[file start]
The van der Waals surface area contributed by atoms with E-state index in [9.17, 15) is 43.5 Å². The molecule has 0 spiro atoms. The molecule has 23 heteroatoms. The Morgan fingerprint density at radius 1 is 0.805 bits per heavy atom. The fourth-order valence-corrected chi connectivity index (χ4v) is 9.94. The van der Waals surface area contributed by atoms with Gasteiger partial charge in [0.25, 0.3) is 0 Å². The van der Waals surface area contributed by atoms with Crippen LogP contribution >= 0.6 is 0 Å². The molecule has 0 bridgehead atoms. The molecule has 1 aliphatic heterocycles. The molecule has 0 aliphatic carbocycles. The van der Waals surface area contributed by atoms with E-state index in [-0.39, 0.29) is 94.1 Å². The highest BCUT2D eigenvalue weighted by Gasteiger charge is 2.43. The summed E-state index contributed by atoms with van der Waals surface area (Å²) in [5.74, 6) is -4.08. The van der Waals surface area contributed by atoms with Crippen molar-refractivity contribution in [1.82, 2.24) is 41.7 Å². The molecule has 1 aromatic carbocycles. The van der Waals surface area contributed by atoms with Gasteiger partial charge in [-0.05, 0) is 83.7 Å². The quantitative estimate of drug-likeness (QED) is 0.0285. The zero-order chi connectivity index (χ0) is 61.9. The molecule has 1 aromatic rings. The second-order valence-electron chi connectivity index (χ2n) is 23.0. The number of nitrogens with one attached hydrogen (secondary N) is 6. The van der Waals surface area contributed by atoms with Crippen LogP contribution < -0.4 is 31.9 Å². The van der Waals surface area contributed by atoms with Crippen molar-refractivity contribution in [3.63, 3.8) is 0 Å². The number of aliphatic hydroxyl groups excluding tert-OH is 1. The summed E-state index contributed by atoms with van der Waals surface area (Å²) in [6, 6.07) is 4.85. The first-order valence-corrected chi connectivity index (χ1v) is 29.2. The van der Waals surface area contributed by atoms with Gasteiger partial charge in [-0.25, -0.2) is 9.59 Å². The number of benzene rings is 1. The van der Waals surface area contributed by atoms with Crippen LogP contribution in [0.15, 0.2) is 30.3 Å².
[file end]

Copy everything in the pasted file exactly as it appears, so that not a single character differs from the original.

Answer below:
The van der Waals surface area contributed by atoms with E-state index in [9.17, 15) is 43.5 Å². The molecule has 0 spiro atoms. The molecule has 23 heteroatoms. The Morgan fingerprint density at radius 1 is 0.805 bits per heavy atom. The fourth-order valence-corrected chi connectivity index (χ4v) is 9.94. The van der Waals surface area contributed by atoms with Gasteiger partial charge in [0.25, 0.3) is 0 Å². The van der Waals surface area contributed by atoms with Crippen LogP contribution >= 0.6 is 0 Å². The molecule has 0 bridgehead atoms. The molecule has 1 aliphatic heterocycles. The molecule has 0 aliphatic carbocycles. The van der Waals surface area contributed by atoms with E-state index in [-0.39, 0.29) is 94.1 Å². The highest BCUT2D eigenvalue weighted by Gasteiger charge is 2.43. The summed E-state index contributed by atoms with van der Waals surface area (Å²) in [5.74, 6) is -4.08. The van der Waals surface area contributed by atoms with Crippen molar-refractivity contribution in [1.82, 2.24) is 41.7 Å². The molecule has 1 aromatic carbocycles. The van der Waals surface area contributed by atoms with Gasteiger partial charge in [-0.05, 0) is 83.7 Å². The quantitative estimate of drug-likeness (QED) is 0.0285. The zero-order chi connectivity index (χ0) is 61.9. The molecule has 1 aromatic rings. The second-order valence-electron chi connectivity index (χ2n) is 23.0. The number of nitrogens with one attached hydrogen (secondary N) is 6. The van der Waals surface area contributed by atoms with Crippen LogP contribution < -0.4 is 31.9 Å². The van der Waals surface area contributed by atoms with Crippen molar-refractivity contribution in [3.63, 3.8) is 0 Å². The number of aliphatic hydroxyl groups excluding tert-OH is 1. The summed E-state index contributed by atoms with van der Waals surface area (Å²) in [6, 6.07) is 4.85. The first-order valence-corrected chi connectivity index (χ1v) is 29.2. The van der Waals surface area contributed by atoms with Gasteiger partial charge in [-0.25, -0.2) is 9.59 Å². The number of benzene rings is 1. The van der Waals surface area contributed by atoms with Crippen LogP contribution in [0.15, 0.2) is 30.3 Å².